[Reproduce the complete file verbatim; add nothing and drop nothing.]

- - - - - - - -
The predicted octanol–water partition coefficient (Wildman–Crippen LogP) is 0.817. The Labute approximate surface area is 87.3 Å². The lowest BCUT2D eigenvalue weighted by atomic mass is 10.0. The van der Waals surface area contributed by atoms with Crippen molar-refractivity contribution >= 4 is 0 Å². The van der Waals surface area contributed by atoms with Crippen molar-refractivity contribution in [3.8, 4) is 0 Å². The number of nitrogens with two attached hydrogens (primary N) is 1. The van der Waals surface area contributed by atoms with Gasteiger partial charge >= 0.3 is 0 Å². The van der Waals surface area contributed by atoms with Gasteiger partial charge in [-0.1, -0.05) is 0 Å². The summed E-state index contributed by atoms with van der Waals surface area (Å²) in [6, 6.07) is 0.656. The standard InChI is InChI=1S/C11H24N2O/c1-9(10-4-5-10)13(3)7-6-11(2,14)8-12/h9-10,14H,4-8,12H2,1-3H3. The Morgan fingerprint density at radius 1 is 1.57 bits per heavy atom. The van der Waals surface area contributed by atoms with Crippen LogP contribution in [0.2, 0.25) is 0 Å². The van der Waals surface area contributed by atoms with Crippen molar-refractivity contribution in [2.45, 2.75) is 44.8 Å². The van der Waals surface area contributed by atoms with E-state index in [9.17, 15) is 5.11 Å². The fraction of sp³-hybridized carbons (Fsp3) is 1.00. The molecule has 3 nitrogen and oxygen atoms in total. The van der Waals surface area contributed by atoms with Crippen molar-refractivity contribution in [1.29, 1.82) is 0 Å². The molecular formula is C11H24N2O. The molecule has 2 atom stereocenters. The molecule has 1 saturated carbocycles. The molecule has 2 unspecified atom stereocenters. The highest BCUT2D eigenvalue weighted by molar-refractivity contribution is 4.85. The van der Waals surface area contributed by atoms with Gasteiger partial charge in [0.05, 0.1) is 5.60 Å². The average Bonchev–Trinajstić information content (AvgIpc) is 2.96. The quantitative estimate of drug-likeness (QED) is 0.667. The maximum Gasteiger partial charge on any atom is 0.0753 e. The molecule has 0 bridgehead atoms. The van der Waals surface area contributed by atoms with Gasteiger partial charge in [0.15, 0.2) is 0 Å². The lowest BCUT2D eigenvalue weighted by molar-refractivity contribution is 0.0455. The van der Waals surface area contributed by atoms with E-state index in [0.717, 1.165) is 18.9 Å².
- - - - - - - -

The predicted octanol–water partition coefficient (Wildman–Crippen LogP) is 0.817. The Labute approximate surface area is 87.3 Å². The lowest BCUT2D eigenvalue weighted by atomic mass is 10.0. The van der Waals surface area contributed by atoms with Crippen molar-refractivity contribution >= 4 is 0 Å². The van der Waals surface area contributed by atoms with Crippen molar-refractivity contribution in [3.8, 4) is 0 Å². The number of nitrogens with two attached hydrogens (primary N) is 1. The van der Waals surface area contributed by atoms with Gasteiger partial charge >= 0.3 is 0 Å². The van der Waals surface area contributed by atoms with Gasteiger partial charge in [-0.1, -0.05) is 0 Å². The summed E-state index contributed by atoms with van der Waals surface area (Å²) in [6, 6.07) is 0.656. The standard InChI is InChI=1S/C11H24N2O/c1-9(10-4-5-10)13(3)7-6-11(2,14)8-12/h9-10,14H,4-8,12H2,1-3H3. The Morgan fingerprint density at radius 1 is 1.57 bits per heavy atom. The van der Waals surface area contributed by atoms with Crippen LogP contribution in [0.2, 0.25) is 0 Å². The van der Waals surface area contributed by atoms with Crippen molar-refractivity contribution in [2.45, 2.75) is 44.8 Å². The van der Waals surface area contributed by atoms with E-state index in [9.17, 15) is 5.11 Å². The fraction of sp³-hybridized carbons (Fsp3) is 1.00. The molecule has 3 nitrogen and oxygen atoms in total. The van der Waals surface area contributed by atoms with Crippen molar-refractivity contribution in [1.29, 1.82) is 0 Å². The molecular formula is C11H24N2O. The molecule has 2 atom stereocenters. The molecule has 1 saturated carbocycles. The molecule has 2 unspecified atom stereocenters. The highest BCUT2D eigenvalue weighted by molar-refractivity contribution is 4.85. The van der Waals surface area contributed by atoms with Gasteiger partial charge in [0.05, 0.1) is 5.60 Å². The average Bonchev–Trinajstić information content (AvgIpc) is 2.96. The quantitative estimate of drug-likeness (QED) is 0.667. The maximum Gasteiger partial charge on any atom is 0.0753 e. The molecule has 0 bridgehead atoms. The van der Waals surface area contributed by atoms with Gasteiger partial charge in [0.15, 0.2) is 0 Å². The lowest BCUT2D eigenvalue weighted by molar-refractivity contribution is 0.0455. The van der Waals surface area contributed by atoms with E-state index in [0.717, 1.165) is 18.9 Å².